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Hot spots keep Kirkland Lake on high alert as forest fires fought in Ontario


A forest fire burns near Timmins, Ont. on Thursday, May 24, 2012. A forest fire in northeastern Ontario has prompted officials in Timmins to declare a state of emergency. THE CANADIAN PRESS/Ontario Ministry of Natural Resources-Christine Rosche

KIRKLAND LAKE, Ont. - A forest fire that has been threatening the community of Kirkland Lake in northeastern Ontario appears to be almost out but dangerous hot spots continue to keep the town on high alert.

Mayor Bill Enouy said fires can flare up at any moment, and a fly-over with infrared cameras on Thursday morning showed many lingering hot spots.

"It's like a forest that somebody painted black, so there's still lots of fuel out there for a fire if it stands up," he said.

Firefighters remain in place and while the winds are "terrible," they are blowing from the southwest which doesn't pose an immediate threat to the town of about 9,000.

"If it starts coming from the northwest it becomes a bigger problem because it starts blowing the front towards the community," Enouy said. "We're at the mercy of the gods."

There are currently 45 active forest fires in Ontario, with 43 of them in the northeast region.

Carin Glassford, a spokeswoman for the Ministry of Natural Resources, cautioned that the blaze burning northeast of Kirkland Lake is not yet classified as being extinguished entirely.

Fires can often look like they are out, but they can burn "quite deep" and wind can cause fuel to re-ignite, she said.

"If you were to fly over it, it's not like huge flames burning but that does not mean that the hazard is reduced or that we're out of a problem situation," she said Thursday in a phone interview from Sault Ste. Marie.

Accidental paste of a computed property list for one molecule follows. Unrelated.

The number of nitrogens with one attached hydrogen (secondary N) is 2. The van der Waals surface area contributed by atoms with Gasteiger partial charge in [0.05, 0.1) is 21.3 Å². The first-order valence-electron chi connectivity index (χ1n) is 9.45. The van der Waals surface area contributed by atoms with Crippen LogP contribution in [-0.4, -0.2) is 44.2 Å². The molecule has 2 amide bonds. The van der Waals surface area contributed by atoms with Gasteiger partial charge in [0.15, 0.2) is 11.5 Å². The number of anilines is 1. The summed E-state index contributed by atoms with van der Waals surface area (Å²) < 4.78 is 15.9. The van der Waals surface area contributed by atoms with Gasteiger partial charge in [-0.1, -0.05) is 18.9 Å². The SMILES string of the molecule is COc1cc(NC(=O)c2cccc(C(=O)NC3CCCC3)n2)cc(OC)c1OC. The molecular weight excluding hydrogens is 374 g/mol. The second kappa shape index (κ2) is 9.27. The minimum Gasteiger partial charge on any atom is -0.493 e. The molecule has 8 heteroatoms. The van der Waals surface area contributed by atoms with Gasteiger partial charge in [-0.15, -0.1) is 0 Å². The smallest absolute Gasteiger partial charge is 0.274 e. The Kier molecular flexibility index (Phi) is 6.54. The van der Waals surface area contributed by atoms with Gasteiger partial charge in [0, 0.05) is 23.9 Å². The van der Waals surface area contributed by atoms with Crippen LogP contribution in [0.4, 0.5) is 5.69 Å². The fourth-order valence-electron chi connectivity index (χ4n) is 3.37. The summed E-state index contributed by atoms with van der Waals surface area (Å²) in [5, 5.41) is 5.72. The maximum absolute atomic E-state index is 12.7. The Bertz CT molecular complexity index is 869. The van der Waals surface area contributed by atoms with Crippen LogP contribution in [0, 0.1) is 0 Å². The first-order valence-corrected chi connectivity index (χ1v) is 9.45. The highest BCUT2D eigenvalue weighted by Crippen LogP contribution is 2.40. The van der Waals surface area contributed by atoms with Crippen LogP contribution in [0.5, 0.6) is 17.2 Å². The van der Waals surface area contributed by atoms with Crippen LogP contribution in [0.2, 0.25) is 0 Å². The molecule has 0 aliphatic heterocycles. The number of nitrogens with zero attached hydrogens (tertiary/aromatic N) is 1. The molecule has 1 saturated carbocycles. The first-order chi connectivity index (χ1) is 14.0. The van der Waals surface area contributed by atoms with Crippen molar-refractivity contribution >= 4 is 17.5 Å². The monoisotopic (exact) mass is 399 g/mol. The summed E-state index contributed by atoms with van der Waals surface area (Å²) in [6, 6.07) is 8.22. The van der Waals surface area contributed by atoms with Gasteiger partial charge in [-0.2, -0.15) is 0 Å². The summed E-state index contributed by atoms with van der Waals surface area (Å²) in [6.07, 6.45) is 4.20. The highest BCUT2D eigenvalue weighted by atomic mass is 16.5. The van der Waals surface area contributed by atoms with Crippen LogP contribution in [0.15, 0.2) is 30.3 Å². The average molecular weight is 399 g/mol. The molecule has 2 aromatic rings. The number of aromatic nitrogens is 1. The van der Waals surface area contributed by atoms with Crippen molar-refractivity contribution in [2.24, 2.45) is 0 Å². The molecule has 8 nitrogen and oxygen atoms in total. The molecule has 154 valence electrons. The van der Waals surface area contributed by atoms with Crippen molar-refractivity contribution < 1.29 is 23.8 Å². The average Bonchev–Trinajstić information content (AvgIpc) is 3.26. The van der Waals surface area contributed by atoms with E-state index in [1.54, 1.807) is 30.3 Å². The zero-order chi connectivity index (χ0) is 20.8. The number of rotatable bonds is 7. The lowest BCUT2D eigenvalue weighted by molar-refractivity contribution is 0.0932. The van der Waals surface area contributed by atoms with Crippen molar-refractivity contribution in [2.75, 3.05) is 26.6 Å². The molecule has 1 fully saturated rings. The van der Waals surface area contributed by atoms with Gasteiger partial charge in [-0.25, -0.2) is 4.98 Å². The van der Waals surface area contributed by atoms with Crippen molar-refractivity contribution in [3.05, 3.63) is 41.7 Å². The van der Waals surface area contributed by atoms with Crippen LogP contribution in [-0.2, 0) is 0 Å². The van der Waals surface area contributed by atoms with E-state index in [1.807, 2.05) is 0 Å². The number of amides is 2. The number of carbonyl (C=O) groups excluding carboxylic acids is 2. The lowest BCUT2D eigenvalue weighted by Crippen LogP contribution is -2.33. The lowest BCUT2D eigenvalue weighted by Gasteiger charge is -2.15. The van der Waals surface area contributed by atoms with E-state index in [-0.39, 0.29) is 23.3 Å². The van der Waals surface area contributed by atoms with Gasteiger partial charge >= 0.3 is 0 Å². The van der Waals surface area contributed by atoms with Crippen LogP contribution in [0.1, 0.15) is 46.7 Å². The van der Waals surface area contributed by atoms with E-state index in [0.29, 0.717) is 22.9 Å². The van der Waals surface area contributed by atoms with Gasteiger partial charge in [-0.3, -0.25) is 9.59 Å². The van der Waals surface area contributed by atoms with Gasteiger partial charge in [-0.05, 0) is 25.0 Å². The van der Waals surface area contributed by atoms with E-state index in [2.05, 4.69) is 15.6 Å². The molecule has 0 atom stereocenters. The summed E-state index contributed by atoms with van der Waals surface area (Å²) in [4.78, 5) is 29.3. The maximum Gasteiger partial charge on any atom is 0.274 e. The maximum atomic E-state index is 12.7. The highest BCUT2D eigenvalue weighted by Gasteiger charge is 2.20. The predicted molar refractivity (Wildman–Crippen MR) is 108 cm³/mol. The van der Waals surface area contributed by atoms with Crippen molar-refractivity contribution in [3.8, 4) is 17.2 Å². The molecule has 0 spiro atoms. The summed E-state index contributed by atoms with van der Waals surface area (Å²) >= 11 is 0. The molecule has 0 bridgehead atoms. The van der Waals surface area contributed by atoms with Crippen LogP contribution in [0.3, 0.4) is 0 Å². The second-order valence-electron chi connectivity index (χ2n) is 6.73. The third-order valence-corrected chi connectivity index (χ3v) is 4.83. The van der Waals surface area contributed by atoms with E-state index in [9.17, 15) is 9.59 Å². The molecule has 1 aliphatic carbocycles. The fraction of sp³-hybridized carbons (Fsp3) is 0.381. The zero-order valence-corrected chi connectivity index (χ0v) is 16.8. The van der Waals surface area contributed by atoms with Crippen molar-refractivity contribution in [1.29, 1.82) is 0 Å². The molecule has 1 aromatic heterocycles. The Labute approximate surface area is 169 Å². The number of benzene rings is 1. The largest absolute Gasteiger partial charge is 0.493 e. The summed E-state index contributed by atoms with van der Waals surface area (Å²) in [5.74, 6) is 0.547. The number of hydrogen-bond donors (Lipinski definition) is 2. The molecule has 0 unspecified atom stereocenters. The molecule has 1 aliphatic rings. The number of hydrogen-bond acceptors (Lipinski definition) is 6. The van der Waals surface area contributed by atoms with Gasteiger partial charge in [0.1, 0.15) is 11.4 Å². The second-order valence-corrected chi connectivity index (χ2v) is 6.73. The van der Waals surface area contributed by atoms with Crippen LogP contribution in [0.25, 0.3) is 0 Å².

The "long, narrow" fire is about 2,700 hectares in size and is located five to 10 kilometres away from the city.

Warm, dry weather is expected for next few days and with increased winds, fire activity is expected to pick up, Glassford added.

"There's certainly an issue of smoke, potential of fire and residents in the community of Kirkland Lake are on standby in the event they need to evacuate," she said.

About 300 Kirkland Lake residents who live around lakes outside the town's urban area have already been evacuated. Some are staying with family or friends or in hotels.

Meanwhile, residents are being kept informed through local media including the town's website.

"The message is don't panic but be prepared," the mayor said.

Firefighters were busy at the scene Thursday, trying to get rid of piles of brush that could provide fuel. Helicopters were also helping to water down some areas.

Natural Resources has a team on the scene to assess the fire, as well as firefighting crews on the ground.

Waterbombers from Newfoundland and Manitoba have been assisting Ontario's firefighting efforts.

Another 80 fire rangers and a 20-person management team was expected to arrive Thursday from British Columbia and would be ready to deploy Saturday.

Premier Dalton McGuinty spoke to firefighters and emergency workers in Kirkland Lake Thursday, thanking them for their continued service.

"Our North is beautiful, but it can also be dangerous. The spring forest fires that have threatened northern towns are a fresh reminder of that," McGuinty said in a statement. "But Northerners are tough, resilient and determined — and I know they’ll get through these challenges, too."

In the Timmins area, about 140 kilometres northwest of Kirkland Lake, Natural Resources said there were concerns that shifting winds could cause a different fire there to begin spreading east.

The ministry said an emergency was declared at the Mattagami First Nation south of Timmins and 118 residents were evacuated to Kapuskasing.

Officials warned strong winds could cause significant smoke to enter the communities of Timmins and Gogama.

— By Linda Shearman in Toronto


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